Dir: Rakhshan Banietemad. Iran. 2014. 90mins
From the same production company that made last year’s festival favourite Fish & Cat, multilinear arthouse melodrama Tales (Ghesseha) sees experienced Iranian director Rakhshan Banietemad mining characters from her previous films to create a mosaic of downtrodden lives in contemporary Teheran.
Wearing its handheld, on-the-hoof shooting style prominently on its sleeve, this is an indie curio that will appeal to anyone interested in a less internationalised form of Iranian cinema than we’re used to seeing in the West.
Some of the segments work well, and it’s refreshing to see themes such as domestic abuse, drug addiction and workers’ rights being aired so openly and honestly in an Iranian film. But although characters from different narrative strands meet and overlap, and though you don’t need to be familiar with the director’s oeuvre to appreciate it, Tales remains more of a loose short story collection than a filmic novel. Even within this genre, its vignettes lack the tight thematic cross-struts of, say, Short Cuts, or the pressure of place created by the confined location of a multi-story film like Abbas Kiarostami’s Ten.
If the director is less well known than colleagues such as Kiarostami, Panahi or Farhadi, that’s partly because she’s always insisted on making films in Iran for Iranian audiences – with all the problems this entails. Coming out eight years after her previous feature, Tales was made as a series of short films in order to get around filming permit regulations, which until recently were ultra-strict for full-length features but more permissive for shorts. Though it has now been granted a screening licence of sorts, it seems likely that Tales will garner more spectators on its international festival tour than it does back home.
One of the best moments in the film comes at the end of the first segment – a sort of meta-cinematic bookend centering on a documentary director who is trying to get permission to shoot a film about the everyday problems of ordinary Iranians. We fully expect to follow the filmmaker when he gets out of the cab he’s been shooting handheld video footage from, but instead it’s the taxi driver, Abbas, that we stay with. We don’t need the prompt of the name to read this as a gentle snub to Kiarostami’s intellectual trickery, a sign that the director is throwing in her lot fully with the common people, without self-conscious reserve.
The narrative baton will be passed from Abbas to Touba, the mother he is ashamed at having driven into debt, and again from her vain attempts to force her former employers to cough up her redundancy pay to the travails of a retired civil servant she meets at a government ministry, where they are both waiting for redress from pen-pushing bureaucrats who care more about their dinner and their mistresses than the problems of the old and dispossessed.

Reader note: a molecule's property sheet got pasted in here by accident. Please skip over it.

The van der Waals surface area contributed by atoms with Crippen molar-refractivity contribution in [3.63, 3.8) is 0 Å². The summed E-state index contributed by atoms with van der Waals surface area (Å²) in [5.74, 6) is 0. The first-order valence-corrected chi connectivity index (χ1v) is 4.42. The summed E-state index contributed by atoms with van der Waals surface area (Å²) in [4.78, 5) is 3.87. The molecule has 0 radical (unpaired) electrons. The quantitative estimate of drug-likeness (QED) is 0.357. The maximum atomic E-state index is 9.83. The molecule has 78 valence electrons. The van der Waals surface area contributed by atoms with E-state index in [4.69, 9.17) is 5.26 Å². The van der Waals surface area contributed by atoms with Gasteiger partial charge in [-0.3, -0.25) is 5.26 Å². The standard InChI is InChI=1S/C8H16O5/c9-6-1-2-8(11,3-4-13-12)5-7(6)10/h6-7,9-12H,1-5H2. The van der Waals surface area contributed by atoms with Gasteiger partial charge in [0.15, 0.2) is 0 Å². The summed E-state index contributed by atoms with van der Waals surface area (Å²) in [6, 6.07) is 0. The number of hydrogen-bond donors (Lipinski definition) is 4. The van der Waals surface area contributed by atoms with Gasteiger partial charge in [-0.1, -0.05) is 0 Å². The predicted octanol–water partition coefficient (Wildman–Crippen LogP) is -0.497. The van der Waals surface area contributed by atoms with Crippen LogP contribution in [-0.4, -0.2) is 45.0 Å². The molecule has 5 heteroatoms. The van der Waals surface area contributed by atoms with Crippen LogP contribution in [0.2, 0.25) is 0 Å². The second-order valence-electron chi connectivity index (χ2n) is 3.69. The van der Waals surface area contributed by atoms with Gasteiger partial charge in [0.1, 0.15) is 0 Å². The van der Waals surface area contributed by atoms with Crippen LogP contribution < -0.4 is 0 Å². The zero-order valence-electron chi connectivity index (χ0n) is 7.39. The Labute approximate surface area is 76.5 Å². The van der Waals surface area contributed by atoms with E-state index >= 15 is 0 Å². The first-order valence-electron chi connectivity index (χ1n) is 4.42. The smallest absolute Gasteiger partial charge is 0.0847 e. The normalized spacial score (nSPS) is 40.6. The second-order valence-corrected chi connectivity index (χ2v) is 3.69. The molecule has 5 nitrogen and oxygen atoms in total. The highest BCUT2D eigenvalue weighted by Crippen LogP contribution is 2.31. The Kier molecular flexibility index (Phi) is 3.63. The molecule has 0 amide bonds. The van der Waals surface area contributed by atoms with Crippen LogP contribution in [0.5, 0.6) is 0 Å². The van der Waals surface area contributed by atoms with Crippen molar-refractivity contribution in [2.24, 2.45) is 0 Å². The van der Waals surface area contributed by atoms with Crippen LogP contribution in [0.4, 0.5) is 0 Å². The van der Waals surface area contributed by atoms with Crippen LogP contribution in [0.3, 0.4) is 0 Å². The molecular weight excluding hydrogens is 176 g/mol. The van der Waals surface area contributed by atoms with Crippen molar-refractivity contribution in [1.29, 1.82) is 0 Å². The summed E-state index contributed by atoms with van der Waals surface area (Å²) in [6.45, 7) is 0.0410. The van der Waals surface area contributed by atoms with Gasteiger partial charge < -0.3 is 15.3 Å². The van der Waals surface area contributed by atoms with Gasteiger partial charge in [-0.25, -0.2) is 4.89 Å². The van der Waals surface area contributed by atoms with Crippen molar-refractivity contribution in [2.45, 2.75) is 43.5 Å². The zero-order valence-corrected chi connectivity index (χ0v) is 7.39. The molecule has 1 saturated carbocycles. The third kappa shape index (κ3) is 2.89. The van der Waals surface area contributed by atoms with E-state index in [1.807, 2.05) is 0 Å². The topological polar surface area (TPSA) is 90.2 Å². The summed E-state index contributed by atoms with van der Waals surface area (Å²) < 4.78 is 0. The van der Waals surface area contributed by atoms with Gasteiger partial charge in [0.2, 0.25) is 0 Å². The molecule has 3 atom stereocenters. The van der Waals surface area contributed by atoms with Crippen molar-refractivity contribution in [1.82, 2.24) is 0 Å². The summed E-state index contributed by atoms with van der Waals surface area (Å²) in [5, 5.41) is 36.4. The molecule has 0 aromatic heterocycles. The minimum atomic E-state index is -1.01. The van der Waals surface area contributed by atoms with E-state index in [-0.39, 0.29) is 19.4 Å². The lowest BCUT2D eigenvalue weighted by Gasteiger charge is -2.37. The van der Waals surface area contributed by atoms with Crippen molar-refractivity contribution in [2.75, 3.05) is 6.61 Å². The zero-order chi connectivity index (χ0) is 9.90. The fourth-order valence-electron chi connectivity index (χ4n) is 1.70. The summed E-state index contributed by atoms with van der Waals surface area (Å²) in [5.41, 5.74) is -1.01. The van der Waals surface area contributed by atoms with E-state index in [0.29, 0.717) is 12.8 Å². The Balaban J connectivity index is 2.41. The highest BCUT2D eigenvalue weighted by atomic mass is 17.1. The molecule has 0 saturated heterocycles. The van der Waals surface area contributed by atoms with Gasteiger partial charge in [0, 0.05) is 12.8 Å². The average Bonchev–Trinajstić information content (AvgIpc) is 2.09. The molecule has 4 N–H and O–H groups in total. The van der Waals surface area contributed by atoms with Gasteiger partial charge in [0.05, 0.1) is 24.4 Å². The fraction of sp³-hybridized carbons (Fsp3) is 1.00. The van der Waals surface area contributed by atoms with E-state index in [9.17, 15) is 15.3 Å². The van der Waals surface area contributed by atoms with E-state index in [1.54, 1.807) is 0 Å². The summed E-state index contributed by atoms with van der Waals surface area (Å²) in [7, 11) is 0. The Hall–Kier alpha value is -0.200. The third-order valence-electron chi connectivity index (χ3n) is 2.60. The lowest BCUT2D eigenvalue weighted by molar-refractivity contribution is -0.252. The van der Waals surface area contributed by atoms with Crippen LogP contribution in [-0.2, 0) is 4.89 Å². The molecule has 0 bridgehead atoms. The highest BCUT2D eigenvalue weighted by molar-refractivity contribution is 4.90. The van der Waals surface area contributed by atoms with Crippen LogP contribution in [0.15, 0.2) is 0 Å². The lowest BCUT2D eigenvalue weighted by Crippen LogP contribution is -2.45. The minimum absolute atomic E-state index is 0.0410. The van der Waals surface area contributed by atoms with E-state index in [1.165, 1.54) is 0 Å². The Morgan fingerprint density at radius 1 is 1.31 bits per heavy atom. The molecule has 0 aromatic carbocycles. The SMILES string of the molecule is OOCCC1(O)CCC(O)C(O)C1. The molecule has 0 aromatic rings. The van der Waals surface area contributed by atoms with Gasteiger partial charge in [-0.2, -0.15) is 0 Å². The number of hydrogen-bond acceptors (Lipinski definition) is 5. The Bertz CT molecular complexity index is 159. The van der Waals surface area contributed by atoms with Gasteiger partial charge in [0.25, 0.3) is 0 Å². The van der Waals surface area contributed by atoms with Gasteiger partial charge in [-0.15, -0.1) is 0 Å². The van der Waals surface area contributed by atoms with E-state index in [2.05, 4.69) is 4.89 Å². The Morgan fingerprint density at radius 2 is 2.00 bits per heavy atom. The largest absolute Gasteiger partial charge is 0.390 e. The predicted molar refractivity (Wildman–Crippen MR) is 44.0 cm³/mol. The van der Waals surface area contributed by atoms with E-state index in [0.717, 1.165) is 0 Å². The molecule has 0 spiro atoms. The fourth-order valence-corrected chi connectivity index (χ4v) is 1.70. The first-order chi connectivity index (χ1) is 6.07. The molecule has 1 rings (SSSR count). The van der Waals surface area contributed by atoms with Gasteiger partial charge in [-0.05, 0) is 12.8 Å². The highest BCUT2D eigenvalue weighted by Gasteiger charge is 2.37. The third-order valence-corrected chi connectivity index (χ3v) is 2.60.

Other interlocked segments feature a minibus journey with echoes of Ken Loach in which Touba and her laid-off co-workers discuss their lives and grievances while driving to their former factory to protest against their frozen payments; scenes set in a drug rehab clinic for women, where one of the volunteers is a victim of domestic abuse (easily the weakest and least developed of the dramatic strands); and a convincingly scripted and acted sequence involving one of Touba’s laid-off colleagues and a letter his wife receives from her first husband – its study of how kids are caught up in parental skirmishes reminiscent of A Separation.
Tonally, melodrama and wry social observation fight for supremacy, the latter veering convincingly towards satire in the government ministry sequence, the former pushing into soap territory in the drug rehab centre. The city is a constant, oppressive presence; characters criss-cross it without ever really reaching a destination, simply caught in the deafening traffic, which is where, for want of a better place, life happens.
Wearing its handheld, on-the-hoof shooting style prominently on its sleeve, this is an indie curio that will appeal to anyone interested in a less internationalised form of Iranian cinema than we’re used to seeing in the West – one that even has certain affinities with a certain brand of grim yet sentimental Indian arthouse drama.
Production company: Iran Novin Film
International sales: Noori Pictures, www.nooripictures.com
Producer: Rakhshan Banietemad
Executive producer: Maryam Shafiee
Screenplay: Rakhshan Banietemad, Farid Mostafavi
Cinematography: Koohyar Kalari
Editor: Sepideh Abdolvahab
Production designer: Amir Esbati
Music: Siamak Kalantari
Main cast: Golab Adineh, Saber Abar, Fatemeh Motamed-Arya, Baran Kosari, Farhad Aslani, Negar Javaherian, Babak Hamidian, Bahareh Daneshgar, Rima Raminfar